People who have recovered from COVID-19 in the past six months and wish to enter Israel under the government’s new tourism scheme will not be able to do so unless they have a certificate of digital recovery, government officials said Thursday.
This only applies to tourists who have not been vaccinated. An American tourist who had COVID but was also vaccinated with two injections, either before or after becoming ill, will be allowed to enter Israel, assuming the second vaccine was administered in the past six months. If it is longer, the tourist would need to receive a booster shot.
The boldest example of this was the hundreds of travelers returning from Oman after Rosh Hashanah. They presented negative test results to be able to board planes, but then tested positive after landing in Israel.
The scheme will continue to accept paper vaccination certificates, such as vaccination cards provided by the Centers for Disease Control and Prevention. Although the United States is working to digitize vaccine certificates, digitized recovery certificates do not appear to be on the agenda.
The new policy keeps recovered travelers at a higher level than even Israelis, whose Green Passes last in perpetuity if they take a chance after recovering, at least for now. Someone with two shots only gets one Green Pass for up to six months.
Receiving more than one injection after having COVID is not recommended or is generally not available in any country.
The policy change has not been publicly announced, so many travelers have likely made plans to enter Israel next month based on the old scheme unveiled by the Prime Minister’s Office last week.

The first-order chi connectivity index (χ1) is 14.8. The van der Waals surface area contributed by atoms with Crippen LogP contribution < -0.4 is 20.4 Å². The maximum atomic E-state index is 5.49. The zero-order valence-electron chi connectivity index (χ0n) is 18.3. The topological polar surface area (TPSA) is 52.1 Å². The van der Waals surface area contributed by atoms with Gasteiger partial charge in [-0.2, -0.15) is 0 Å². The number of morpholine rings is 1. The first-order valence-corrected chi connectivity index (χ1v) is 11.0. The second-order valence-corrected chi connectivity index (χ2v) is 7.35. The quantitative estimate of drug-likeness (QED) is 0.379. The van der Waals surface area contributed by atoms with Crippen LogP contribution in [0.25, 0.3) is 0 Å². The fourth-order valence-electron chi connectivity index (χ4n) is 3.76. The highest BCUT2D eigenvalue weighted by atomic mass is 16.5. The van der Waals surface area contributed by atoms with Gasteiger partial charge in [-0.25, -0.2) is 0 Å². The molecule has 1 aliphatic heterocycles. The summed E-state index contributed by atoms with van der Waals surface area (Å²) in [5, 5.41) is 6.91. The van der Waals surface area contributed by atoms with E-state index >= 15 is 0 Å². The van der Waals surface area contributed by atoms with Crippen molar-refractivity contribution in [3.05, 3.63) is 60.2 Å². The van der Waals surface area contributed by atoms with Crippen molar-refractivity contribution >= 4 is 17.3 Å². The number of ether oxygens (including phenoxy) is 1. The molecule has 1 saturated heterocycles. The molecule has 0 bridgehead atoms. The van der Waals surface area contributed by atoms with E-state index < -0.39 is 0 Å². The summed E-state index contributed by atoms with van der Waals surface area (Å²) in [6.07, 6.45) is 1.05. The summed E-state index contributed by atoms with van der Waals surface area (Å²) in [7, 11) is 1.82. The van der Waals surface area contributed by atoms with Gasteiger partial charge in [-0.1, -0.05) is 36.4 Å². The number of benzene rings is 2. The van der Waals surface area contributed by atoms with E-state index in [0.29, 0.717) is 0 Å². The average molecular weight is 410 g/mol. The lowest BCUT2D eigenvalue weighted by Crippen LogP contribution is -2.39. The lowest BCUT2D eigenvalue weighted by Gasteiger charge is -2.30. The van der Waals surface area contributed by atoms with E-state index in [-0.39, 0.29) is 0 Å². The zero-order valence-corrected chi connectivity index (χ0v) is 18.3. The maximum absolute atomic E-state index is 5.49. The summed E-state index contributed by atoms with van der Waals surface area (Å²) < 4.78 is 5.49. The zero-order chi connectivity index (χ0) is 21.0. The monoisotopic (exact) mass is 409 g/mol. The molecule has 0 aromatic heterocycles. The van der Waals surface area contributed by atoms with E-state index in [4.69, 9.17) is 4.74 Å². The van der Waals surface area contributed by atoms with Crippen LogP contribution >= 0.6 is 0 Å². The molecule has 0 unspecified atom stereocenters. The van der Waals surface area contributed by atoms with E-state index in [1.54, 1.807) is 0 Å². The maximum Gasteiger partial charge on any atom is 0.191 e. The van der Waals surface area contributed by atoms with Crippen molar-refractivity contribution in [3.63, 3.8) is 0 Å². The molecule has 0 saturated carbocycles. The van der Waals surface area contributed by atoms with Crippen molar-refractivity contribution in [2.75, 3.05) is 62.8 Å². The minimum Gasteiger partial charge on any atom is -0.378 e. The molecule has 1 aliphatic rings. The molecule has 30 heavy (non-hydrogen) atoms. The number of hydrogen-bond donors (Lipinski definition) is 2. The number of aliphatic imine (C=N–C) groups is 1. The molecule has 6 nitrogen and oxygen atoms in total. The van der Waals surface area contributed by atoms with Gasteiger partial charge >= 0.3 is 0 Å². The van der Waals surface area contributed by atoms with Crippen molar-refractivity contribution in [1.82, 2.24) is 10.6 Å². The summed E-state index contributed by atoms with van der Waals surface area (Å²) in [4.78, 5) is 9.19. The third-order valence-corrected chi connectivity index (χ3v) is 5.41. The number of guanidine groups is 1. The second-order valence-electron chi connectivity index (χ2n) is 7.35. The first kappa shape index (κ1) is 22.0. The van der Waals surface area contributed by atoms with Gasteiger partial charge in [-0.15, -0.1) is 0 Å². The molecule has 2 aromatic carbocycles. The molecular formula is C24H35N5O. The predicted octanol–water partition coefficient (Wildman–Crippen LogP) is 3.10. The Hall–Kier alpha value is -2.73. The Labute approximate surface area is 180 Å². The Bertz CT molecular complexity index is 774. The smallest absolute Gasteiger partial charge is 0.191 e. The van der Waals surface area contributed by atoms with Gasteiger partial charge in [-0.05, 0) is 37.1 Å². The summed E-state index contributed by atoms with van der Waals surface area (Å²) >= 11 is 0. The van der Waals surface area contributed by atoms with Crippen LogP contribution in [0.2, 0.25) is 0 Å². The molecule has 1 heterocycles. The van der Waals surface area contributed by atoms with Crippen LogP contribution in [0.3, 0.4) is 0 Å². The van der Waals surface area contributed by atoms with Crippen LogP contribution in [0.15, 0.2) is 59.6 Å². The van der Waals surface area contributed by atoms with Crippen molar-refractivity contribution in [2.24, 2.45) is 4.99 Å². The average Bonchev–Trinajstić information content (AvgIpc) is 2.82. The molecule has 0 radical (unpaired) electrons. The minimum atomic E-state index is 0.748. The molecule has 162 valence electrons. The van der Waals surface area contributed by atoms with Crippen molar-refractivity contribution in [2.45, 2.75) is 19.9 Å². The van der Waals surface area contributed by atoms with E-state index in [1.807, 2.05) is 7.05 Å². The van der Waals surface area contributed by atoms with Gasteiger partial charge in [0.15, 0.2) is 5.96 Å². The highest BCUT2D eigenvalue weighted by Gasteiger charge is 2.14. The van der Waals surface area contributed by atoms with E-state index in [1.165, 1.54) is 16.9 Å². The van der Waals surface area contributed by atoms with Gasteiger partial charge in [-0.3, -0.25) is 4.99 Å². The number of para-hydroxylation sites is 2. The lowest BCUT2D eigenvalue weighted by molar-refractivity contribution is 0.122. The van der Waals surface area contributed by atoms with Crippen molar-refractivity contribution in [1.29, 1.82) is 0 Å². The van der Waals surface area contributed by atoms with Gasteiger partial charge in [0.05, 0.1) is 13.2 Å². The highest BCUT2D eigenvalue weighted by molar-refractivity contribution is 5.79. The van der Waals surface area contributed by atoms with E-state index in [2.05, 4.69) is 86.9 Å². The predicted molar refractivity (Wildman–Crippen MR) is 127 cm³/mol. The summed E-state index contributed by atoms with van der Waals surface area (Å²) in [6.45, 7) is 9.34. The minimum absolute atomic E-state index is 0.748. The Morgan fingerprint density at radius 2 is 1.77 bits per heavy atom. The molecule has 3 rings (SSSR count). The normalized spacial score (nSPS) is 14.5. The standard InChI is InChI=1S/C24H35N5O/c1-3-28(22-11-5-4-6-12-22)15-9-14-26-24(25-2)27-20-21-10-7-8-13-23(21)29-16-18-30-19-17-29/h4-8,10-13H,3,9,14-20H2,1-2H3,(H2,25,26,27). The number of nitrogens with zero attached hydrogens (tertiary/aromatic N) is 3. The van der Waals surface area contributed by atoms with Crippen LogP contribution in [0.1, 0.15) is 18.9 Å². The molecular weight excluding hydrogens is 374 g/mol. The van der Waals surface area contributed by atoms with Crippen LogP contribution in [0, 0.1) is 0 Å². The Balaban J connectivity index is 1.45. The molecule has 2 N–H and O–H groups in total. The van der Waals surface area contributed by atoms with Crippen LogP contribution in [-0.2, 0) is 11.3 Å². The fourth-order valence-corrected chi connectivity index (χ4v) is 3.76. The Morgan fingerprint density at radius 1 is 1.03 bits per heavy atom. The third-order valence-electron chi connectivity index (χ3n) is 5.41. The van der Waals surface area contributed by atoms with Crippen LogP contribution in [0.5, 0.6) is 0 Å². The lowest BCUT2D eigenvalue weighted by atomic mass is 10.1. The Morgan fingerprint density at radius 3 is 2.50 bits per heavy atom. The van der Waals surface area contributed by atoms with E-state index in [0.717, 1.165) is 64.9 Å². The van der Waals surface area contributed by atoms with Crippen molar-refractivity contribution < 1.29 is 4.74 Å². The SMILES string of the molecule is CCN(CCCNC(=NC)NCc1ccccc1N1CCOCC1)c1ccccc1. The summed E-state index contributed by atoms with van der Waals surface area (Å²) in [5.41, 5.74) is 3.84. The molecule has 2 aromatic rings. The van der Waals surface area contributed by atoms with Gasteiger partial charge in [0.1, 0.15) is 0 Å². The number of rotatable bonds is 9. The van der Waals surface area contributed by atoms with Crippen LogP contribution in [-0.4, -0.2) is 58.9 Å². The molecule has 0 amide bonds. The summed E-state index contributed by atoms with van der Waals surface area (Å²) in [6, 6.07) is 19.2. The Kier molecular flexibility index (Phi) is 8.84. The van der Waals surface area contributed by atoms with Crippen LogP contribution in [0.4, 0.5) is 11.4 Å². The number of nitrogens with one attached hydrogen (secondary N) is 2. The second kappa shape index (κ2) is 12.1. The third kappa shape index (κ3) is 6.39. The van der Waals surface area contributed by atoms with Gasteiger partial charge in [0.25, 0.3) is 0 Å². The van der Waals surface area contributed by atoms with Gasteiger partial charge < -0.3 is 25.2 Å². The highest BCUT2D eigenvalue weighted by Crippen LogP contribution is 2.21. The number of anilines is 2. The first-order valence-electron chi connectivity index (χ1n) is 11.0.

Under that announcement, which has yet to be approved by the government, recovered individuals who can prove they tested positive at least 11 and no more than 180 days before entering Israel are also eligible to enter. If more than six months have passed and these people receive a booster, they could also enter the country.
Neither of these criteria would apply to recovered patients without digital certificates now, as, as noted, people would have to show that they received two vaccines in the last six months to enter Israel or two older vaccines and a booster shot. , if the recovery certificate is invalid.
To obtain entry, travelers must complete a declaration form from the Ministry of Health 48 hours before their flight. Part of the form will include entering the flight information, the location where the person will be isolated for up to 24 hours, and their vaccination or recovery certificate. It is when they complete this form that unqualified recovered travelers will likely learn that they are no longer eligible to enter.
YAD L’OLIM, an organization that has been working to help bring family members of new immigrants to Israel for the past few months, posted about the policy change on Facebook and since then, its founder Dov Lipman said, hundreds of messages from worried. travelers have arrived.
“Oh no! This is not right! Does that mean that a positive PCR within six months is not enough?” Asked a traveler. “My husband had coronavirus at the end of August and he is not allowed to get vaccinated. He received the monoclonal infusion and had antibodies with a very high number of more than 800, more than a vaccinated person ”.
The traveler said that his daughter also had coronavirus. The family has already bought tickets and arranged a visit to see their family members who are studying in Israel.
“We will continue to work hard to change this unreasonable decision,” Lipman said, adding that not allowing entry to people who had prior approval is “unfair and unacceptable.”
The new scheme eliminates serological or antibody tests for people entering Israel. With the serology removed, even those who received permission to enter Israel before November 1 but do not meet the criteria after November 1 will likely not pass the Healthy Ministry declaration form and therefore will not be able to enter.
When this new program is implemented, the permit system to enter Israel will be outdated and there will be very few exceptions to the rules.
First-degree relatives of people living in Israel will likely be able to enter the country only for humanitarian reasons, the Health Ministry said. It is unclear whether weddings and births or other monumental occasions will be considered humane.